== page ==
In the history of professional football, a run of success like what the Patriots have strung together is rare. Consider what we have been witness to since 2000: The Patriots have won 9 division titles, compiling a record of 158 – 62, roughly translating to 13 wins annually. They have been to the AFC Championship game in 6 of those seasons, winning 5 times and advancing to the Super Bowl, of which they have won 3.
Ah, the memories…even my 8 year old son has fond memories which extend back before even his birth. That’s right, he was a fan in the pre-life. In February of 2004 I was watching the Patriots play the Carolina Panthers in Super Bowl XXXVIII with a couple of my kids and my very pregnant wife. The game was a defensive struggle until the second half, when both teams started scoring at will.
The tensions were high and it was indeed a roller coaster ride for the ages. About halfway through the 4th quarter, my wife grabbed my hand and placed it on her belly. “He’s goin’ nuts”, she claimed – and sure enough, he was kicking to beat the band – and when Adam Vinatieri lined up for the game-winning kick, he started going after internal organs…
We all have memories like this, well maybe not our unborn sons beating the crap out of their mothers from the inside, but pleasant memories nonetheless. Like, where you were when Vinatieri hit the game winning field goal against the Rams for the Patriots first title. Did you have tears in your eyes? I sure as hell did….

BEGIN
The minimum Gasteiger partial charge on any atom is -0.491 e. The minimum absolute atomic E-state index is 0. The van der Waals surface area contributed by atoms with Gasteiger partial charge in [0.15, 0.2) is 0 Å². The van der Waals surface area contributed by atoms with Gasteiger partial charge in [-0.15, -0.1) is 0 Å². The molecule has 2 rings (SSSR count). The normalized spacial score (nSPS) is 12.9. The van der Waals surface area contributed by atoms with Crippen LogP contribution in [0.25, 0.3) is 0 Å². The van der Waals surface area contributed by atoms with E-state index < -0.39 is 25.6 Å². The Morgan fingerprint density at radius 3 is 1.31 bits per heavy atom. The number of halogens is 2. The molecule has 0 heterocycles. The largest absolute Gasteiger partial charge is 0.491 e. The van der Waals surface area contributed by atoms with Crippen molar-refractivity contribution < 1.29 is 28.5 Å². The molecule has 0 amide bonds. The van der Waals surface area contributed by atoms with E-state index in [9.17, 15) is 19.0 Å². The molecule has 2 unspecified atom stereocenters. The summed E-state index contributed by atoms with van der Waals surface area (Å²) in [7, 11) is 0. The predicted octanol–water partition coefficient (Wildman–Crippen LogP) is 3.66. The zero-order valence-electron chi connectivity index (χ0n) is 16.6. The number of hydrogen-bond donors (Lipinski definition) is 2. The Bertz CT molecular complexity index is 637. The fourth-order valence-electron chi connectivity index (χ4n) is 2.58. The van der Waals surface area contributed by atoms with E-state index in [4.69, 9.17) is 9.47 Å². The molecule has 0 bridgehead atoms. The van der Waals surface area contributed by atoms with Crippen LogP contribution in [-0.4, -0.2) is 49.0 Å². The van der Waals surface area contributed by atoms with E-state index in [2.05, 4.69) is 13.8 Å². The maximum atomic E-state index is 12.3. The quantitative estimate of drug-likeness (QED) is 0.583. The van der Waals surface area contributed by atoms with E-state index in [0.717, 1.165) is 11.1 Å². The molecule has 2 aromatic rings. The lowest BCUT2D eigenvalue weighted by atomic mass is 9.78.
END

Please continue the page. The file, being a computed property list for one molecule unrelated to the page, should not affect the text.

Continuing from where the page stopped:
What were we talking about? I kind of strayed from the topic. Or maybe not.
The truth is that the New England Patriots are ingrained in us, and whether we are a casual fan or the die-hard, won’t-watch-SportsCenter-for-three-days-if-they-lose variety, their many successes and infrequent failures affect us all. We all have our memories, we all breath oxygen and we all love cheeseburgers – well, all except those vegetarian perverts – and it is in our nature to take all of these things for granted.
The past decade has catapulted the New England Patriots from lovable losers to one of the most successful franchises in NFL History, all under the tenure and leadership of Owner Robert Kraft, Head Coach Bill Belichick and some guy playing quarterback named Tom Brady.
So the Patriots have set their bar so incredibly high for so long, that we are disappointed with a season that finds them struggling along at .500. So perhaps we sould take a few minutes as we wait for the game to start this afternoon and take inventory of what this team has meant to all of us and the memories they have given us.
Naw, screw that. You play to win the game, as Herm Edwards so eloquently stated during his now infamous rant following a New York Jets’ loss back when he was their coach. A winning culture can transform a city, a state or an entire region. It can give hope where there seems to be none…
…and hope is a good thing, maybe the best thing a football team can give it’s fans – and hope is something that can never be taken for granted.